Much of the Affordable Care Act must be defunded and millions of Americans must lose their health insurance, according to an opinion issued Tuesday by Judge Ronald A. White, an Oklahoma federal judge appointed to the bench by George W. Bush. White’s opinion reaches the same result reached by two Republican appeals court judges in a similar case, although that decision was later withdrawn by the full appeals court. To date, nine federal judges have considered this question of whether much of the law should be defunded. Only three — all of whom are Republicans — have agreed that it should be.
The theory behind this lawsuit, Pruitt v. Burwell, is that although the Affordable Care Act gives states a choice between setting up their own health insurance marketplaces or permitting the federal government to do it for them, health exchanges run by the federal government cannot provide subsidies to help insurance customers pay for their insurance. Should this theory ultimately be embraced by the courts, it will likely trigger a “death spiral” of premium spikes that will drive more and more consumers out of the insurance market, until the markets eventually collapse. As ThinkProgress previously explained, the thrust of the plaintiffs legal argument in this and similar cases is that Obamacare “is supposed to create barren health exchanges where little or no health insurers offer exorbitantly priced insurance that hardly anyone can afford,” and that it was supposed to create these useless exchanges despite the fact that the law explicitly states that it will achieve “near-universal coverage by building upon and strengthening the private employer-based health insurance system.”
There are many flaws in this legal theory, and we lay out several of them here and here. Nevertheless, it is worth noting a few flaws in Judge White’s legal reasoning that appear unique to his own opinion.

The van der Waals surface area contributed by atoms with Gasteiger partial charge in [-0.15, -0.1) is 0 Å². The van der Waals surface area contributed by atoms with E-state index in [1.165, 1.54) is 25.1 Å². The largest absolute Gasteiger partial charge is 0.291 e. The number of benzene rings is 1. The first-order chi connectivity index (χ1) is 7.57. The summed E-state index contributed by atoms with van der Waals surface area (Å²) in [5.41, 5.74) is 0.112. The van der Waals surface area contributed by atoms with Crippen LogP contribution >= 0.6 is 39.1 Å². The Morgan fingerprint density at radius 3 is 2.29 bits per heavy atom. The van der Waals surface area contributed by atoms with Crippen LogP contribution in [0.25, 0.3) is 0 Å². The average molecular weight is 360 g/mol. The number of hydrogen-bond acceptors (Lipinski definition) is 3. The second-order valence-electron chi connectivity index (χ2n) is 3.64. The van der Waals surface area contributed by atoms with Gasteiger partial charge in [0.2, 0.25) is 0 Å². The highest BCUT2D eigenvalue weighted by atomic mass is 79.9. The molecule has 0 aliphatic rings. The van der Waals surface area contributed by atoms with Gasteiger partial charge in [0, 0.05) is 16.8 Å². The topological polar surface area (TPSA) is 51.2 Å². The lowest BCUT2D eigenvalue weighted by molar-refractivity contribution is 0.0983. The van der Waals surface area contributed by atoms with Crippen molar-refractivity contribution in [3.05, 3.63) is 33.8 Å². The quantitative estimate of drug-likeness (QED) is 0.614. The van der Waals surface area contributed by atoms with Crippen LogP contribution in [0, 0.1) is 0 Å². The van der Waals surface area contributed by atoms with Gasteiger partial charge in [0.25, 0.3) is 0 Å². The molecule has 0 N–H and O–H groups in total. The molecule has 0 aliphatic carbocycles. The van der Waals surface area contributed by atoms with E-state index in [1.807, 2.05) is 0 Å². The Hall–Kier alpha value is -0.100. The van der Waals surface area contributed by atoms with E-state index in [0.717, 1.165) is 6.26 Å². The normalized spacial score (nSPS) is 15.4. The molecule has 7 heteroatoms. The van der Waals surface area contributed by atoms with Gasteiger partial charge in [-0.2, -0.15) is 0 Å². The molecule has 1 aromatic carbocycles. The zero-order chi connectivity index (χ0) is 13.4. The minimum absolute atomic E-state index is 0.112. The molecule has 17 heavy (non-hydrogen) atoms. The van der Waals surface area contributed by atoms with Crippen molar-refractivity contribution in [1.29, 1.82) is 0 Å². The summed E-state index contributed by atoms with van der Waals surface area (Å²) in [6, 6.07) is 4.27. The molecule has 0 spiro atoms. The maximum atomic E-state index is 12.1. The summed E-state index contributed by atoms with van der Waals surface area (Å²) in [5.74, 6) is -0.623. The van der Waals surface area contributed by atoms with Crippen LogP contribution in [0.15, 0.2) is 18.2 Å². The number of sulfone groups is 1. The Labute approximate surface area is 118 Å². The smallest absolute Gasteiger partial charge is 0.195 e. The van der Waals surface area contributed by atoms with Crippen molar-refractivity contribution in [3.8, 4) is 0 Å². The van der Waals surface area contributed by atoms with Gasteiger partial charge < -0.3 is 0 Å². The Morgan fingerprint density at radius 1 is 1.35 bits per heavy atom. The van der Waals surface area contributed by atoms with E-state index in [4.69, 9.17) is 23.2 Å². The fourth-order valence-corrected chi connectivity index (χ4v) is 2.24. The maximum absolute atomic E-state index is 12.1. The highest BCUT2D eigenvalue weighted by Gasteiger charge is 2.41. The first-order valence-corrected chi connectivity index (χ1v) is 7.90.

One thing that immediately stands out in White’s opinion is just how thin his legal reasoning is. Despite the fact that this case concerns a matter of life and death for the millions of Americans he orders uninsured, his actual discussion of the merits of this case comprises less than 7 double-spaced pages of his opinion. In that brief analysis he quotes the two other Republican judges who ordered Obamacare defunded, claiming that “the government offers no textual basis” in the Affordable Care Act itself for treating federally-run exchanges the same as those run by states. In fact, the government has identified numerous provisions of the law which cut against the argument that only some exchanges should provide subsidies.
Even more significantly, White’s opinion does not at any point acknowledge the legal standard that applies when a statute contains language that is at odds with other provisions of the law. As the Supreme Court explained in 2007, “a reviewing court should not confine itself to examining a particular statutory provision in isolation” as the “meaning—or ambiguity—of certain words or phrases may only become evident when placed in context.” White, by contrast, relies entirely a passage that supports the plaintiffs’ arguments while ignoring the much more prevalent statutory language that supports the government’s argument.
Instead of following Supreme Court precedent, White relies heavily on analysis from a very ideological law professor. Though White’s analysis is quite short, he devotes much of it to a lengthy quote by Professor Richard Epstein, a prominent conservative academic who agrees that Obamacare should be defunded. Epstein has also described Supreme Court opinions establishing the fact that Medicare is constitutional as “catastrophic, ignorant, and uninformed decisions.” So he is a very odd source for a federal judge to rely upon in assessing the correct state of the law.